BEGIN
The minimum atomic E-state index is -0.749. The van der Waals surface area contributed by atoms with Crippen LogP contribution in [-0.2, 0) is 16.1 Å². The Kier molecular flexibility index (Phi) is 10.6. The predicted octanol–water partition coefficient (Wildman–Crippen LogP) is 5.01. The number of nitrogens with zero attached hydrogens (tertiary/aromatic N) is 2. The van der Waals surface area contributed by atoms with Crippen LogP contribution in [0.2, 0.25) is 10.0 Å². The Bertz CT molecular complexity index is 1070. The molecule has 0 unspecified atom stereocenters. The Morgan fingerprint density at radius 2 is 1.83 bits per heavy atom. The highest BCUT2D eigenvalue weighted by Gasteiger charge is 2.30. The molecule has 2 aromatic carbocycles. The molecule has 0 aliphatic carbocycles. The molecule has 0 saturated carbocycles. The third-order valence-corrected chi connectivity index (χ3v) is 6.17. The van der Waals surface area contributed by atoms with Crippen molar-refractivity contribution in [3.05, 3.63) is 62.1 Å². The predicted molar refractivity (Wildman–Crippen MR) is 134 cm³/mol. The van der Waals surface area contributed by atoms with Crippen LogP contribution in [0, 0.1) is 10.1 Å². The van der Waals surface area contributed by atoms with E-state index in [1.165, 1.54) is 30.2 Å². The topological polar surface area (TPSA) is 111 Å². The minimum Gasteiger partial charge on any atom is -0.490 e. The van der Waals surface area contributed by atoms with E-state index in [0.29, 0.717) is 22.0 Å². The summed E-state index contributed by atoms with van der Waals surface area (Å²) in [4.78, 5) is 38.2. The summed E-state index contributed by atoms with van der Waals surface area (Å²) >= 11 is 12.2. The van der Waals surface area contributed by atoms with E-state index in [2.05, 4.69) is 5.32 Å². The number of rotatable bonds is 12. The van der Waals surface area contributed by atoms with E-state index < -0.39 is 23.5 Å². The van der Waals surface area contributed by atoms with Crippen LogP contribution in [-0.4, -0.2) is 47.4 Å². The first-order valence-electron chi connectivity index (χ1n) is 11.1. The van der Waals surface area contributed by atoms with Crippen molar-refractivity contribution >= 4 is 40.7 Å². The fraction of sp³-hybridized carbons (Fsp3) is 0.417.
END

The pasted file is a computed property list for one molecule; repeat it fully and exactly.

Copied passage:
The minimum atomic E-state index is -0.749. The van der Waals surface area contributed by atoms with Crippen LogP contribution in [-0.2, 0) is 16.1 Å². The Kier molecular flexibility index (Phi) is 10.6. The predicted octanol–water partition coefficient (Wildman–Crippen LogP) is 5.01. The number of nitrogens with zero attached hydrogens (tertiary/aromatic N) is 2. The van der Waals surface area contributed by atoms with Crippen LogP contribution in [0.2, 0.25) is 10.0 Å². The Bertz CT molecular complexity index is 1070. The molecule has 0 unspecified atom stereocenters. The Morgan fingerprint density at radius 2 is 1.83 bits per heavy atom. The highest BCUT2D eigenvalue weighted by Gasteiger charge is 2.30. The molecule has 2 aromatic carbocycles. The molecule has 0 aliphatic carbocycles. The molecule has 0 saturated carbocycles. The third-order valence-corrected chi connectivity index (χ3v) is 6.17. The van der Waals surface area contributed by atoms with Crippen molar-refractivity contribution in [3.05, 3.63) is 62.1 Å². The predicted molar refractivity (Wildman–Crippen MR) is 134 cm³/mol. The van der Waals surface area contributed by atoms with Crippen LogP contribution in [0, 0.1) is 10.1 Å². The van der Waals surface area contributed by atoms with E-state index in [1.165, 1.54) is 30.2 Å². The topological polar surface area (TPSA) is 111 Å². The minimum Gasteiger partial charge on any atom is -0.490 e. The van der Waals surface area contributed by atoms with E-state index in [0.29, 0.717) is 22.0 Å². The summed E-state index contributed by atoms with van der Waals surface area (Å²) in [4.78, 5) is 38.2. The summed E-state index contributed by atoms with van der Waals surface area (Å²) >= 11 is 12.2. The van der Waals surface area contributed by atoms with E-state index in [2.05, 4.69) is 5.32 Å². The number of rotatable bonds is 12. The van der Waals surface area contributed by atoms with E-state index < -0.39 is 23.5 Å². The van der Waals surface area contributed by atoms with Crippen LogP contribution in [-0.4, -0.2) is 47.4 Å². The first-order valence-electron chi connectivity index (χ1n) is 11.1. The van der Waals surface area contributed by atoms with Crippen molar-refractivity contribution >= 4 is 40.7 Å². The fraction of sp³-hybridized carbons (Fsp3) is 0.417.